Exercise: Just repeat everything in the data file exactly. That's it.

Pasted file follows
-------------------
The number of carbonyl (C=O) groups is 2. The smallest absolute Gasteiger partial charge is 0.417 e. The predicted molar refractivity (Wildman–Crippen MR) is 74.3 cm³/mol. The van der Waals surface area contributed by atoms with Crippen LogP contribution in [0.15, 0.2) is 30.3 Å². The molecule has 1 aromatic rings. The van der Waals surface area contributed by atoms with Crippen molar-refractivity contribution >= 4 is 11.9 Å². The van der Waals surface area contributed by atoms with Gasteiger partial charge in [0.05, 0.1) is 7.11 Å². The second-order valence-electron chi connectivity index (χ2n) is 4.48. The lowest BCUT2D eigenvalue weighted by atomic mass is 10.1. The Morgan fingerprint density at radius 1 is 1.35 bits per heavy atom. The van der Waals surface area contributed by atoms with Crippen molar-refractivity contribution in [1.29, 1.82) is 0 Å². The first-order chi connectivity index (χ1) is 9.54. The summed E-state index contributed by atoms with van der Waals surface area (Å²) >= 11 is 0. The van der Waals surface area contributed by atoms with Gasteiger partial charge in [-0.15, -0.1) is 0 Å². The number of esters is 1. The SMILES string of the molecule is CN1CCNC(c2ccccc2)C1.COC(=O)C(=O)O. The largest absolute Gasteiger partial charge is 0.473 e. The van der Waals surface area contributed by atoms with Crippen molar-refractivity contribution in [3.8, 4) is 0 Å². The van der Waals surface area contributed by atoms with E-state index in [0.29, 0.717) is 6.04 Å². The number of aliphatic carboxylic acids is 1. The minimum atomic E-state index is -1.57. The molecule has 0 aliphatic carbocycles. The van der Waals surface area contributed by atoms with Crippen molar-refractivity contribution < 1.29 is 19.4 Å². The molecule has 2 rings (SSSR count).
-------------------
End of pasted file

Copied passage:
The number of carbonyl (C=O) groups is 2. The smallest absolute Gasteiger partial charge is 0.417 e. The predicted molar refractivity (Wildman–Crippen MR) is 74.3 cm³/mol. The van der Waals surface area contributed by atoms with Crippen LogP contribution in [0.15, 0.2) is 30.3 Å². The molecule has 1 aromatic rings. The van der Waals surface area contributed by atoms with Crippen molar-refractivity contribution >= 4 is 11.9 Å². The van der Waals surface area contributed by atoms with Gasteiger partial charge in [0.05, 0.1) is 7.11 Å². The second-order valence-electron chi connectivity index (χ2n) is 4.48. The lowest BCUT2D eigenvalue weighted by atomic mass is 10.1. The Morgan fingerprint density at radius 1 is 1.35 bits per heavy atom. The van der Waals surface area contributed by atoms with Crippen molar-refractivity contribution in [1.29, 1.82) is 0 Å². The first-order chi connectivity index (χ1) is 9.54. The summed E-state index contributed by atoms with van der Waals surface area (Å²) >= 11 is 0. The van der Waals surface area contributed by atoms with Gasteiger partial charge in [-0.15, -0.1) is 0 Å². The number of esters is 1. The SMILES string of the molecule is CN1CCNC(c2ccccc2)C1.COC(=O)C(=O)O. The largest absolute Gasteiger partial charge is 0.473 e. The van der Waals surface area contributed by atoms with Crippen molar-refractivity contribution in [3.8, 4) is 0 Å². The van der Waals surface area contributed by atoms with E-state index in [0.29, 0.717) is 6.04 Å². The number of aliphatic carboxylic acids is 1. The minimum atomic E-state index is -1.57. The molecule has 0 aliphatic carbocycles. The van der Waals surface area contributed by atoms with Crippen molar-refractivity contribution < 1.29 is 19.4 Å². The molecule has 2 rings (SSSR count).